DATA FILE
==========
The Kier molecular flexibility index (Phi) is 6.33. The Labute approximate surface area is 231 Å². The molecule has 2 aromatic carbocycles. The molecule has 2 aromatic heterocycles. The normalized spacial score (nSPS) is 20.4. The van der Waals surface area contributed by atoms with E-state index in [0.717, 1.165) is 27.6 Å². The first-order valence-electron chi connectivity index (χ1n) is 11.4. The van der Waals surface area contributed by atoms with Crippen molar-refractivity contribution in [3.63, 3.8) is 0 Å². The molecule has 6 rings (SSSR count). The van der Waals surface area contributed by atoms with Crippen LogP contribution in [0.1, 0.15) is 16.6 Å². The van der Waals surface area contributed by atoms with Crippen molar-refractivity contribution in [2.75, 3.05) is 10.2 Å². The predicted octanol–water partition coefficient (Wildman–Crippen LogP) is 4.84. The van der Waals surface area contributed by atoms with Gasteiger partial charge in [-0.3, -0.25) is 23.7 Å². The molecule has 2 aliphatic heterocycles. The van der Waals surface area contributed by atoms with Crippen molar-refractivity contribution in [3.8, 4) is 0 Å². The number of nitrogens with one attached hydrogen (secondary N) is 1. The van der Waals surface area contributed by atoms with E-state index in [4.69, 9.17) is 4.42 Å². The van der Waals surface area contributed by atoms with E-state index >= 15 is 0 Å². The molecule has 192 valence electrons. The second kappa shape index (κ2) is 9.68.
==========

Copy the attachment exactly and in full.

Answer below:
The Kier molecular flexibility index (Phi) is 6.33. The Labute approximate surface area is 231 Å². The molecule has 2 aromatic carbocycles. The molecule has 2 aromatic heterocycles. The normalized spacial score (nSPS) is 20.4. The van der Waals surface area contributed by atoms with E-state index in [0.717, 1.165) is 27.6 Å². The first-order valence-electron chi connectivity index (χ1n) is 11.4. The van der Waals surface area contributed by atoms with Crippen molar-refractivity contribution in [3.63, 3.8) is 0 Å². The molecule has 6 rings (SSSR count). The van der Waals surface area contributed by atoms with Crippen LogP contribution in [0.1, 0.15) is 16.6 Å². The van der Waals surface area contributed by atoms with Crippen molar-refractivity contribution in [2.75, 3.05) is 10.2 Å². The predicted octanol–water partition coefficient (Wildman–Crippen LogP) is 4.84. The van der Waals surface area contributed by atoms with Gasteiger partial charge in [-0.3, -0.25) is 23.7 Å². The molecule has 2 aliphatic heterocycles. The van der Waals surface area contributed by atoms with Crippen molar-refractivity contribution in [3.8, 4) is 0 Å². The number of nitrogens with one attached hydrogen (secondary N) is 1. The van der Waals surface area contributed by atoms with E-state index in [4.69, 9.17) is 4.42 Å². The van der Waals surface area contributed by atoms with E-state index >= 15 is 0 Å². The molecule has 192 valence electrons. The second kappa shape index (κ2) is 9.68.